Labour and Anti-Semitism
Jeremy Corbyn in 2017. Photograph by Andy Miah
It is surreal for the Labour Party to be tearing itself apart over quasi-theological questions about which clauses from the International Holocaust Remembrance Alliance definition of anti-Semitism it will adopt and which it won’t. I admire the stand recently taken by Labour’s deputy leader, Tom Watson, to urge the full adoption of the IHRA rubric, as opposed to the Corbyn clique’s preference for cherry-picking, but the sheer scale of negative energy now generated by this controversy, itself but an appendix to the larger dispute over anti-Semitism, is staggering. (Watson has faced a barrage of social media calls for his resignation.)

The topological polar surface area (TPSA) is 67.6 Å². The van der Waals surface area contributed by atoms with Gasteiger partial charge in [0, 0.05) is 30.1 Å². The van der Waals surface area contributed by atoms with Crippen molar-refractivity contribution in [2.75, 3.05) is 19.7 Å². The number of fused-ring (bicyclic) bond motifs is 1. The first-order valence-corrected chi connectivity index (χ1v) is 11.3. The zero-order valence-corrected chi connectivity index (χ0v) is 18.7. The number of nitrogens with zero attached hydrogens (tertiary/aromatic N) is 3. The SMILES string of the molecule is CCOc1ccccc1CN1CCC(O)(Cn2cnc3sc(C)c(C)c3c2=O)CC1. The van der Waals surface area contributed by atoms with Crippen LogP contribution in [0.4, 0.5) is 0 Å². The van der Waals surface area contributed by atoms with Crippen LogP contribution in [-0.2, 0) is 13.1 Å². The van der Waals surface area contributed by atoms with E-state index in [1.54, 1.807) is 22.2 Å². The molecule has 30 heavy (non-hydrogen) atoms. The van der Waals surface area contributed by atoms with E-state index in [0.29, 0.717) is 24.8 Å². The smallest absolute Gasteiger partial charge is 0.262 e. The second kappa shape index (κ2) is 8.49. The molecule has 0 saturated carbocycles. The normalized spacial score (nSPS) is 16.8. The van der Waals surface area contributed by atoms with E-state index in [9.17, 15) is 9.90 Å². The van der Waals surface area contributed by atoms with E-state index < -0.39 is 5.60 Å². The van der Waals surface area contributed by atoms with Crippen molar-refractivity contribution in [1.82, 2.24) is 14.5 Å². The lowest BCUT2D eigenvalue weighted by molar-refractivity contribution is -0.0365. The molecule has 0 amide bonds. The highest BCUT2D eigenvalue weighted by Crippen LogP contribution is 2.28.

In this moment, displacement is what this argument is. I would be the last person to give Jeremy Corbyn a pass on his political choices, past or present. But they must be seen for what they are: not the actions of a closet anti-Semite, but the result of a career spent as a sectarian anti-imperialist socialist. If you think Corbyn and his supporters are anti-Semitic, you’re actually missing the larger problem with the whole ideology: the Manichean simplicities of its “my-enemy’s-enemy-is-my-friend-ism” and the intellectual dishonesty of its whataboutist deflections. Thus Labour’s leader overlooks the fact that Hamas runs a repressive, socially conservative, deeply patriarchal, authoritarian Islamist government in a one-party statelet—because it’s “the resistance” to the American-Zionist project.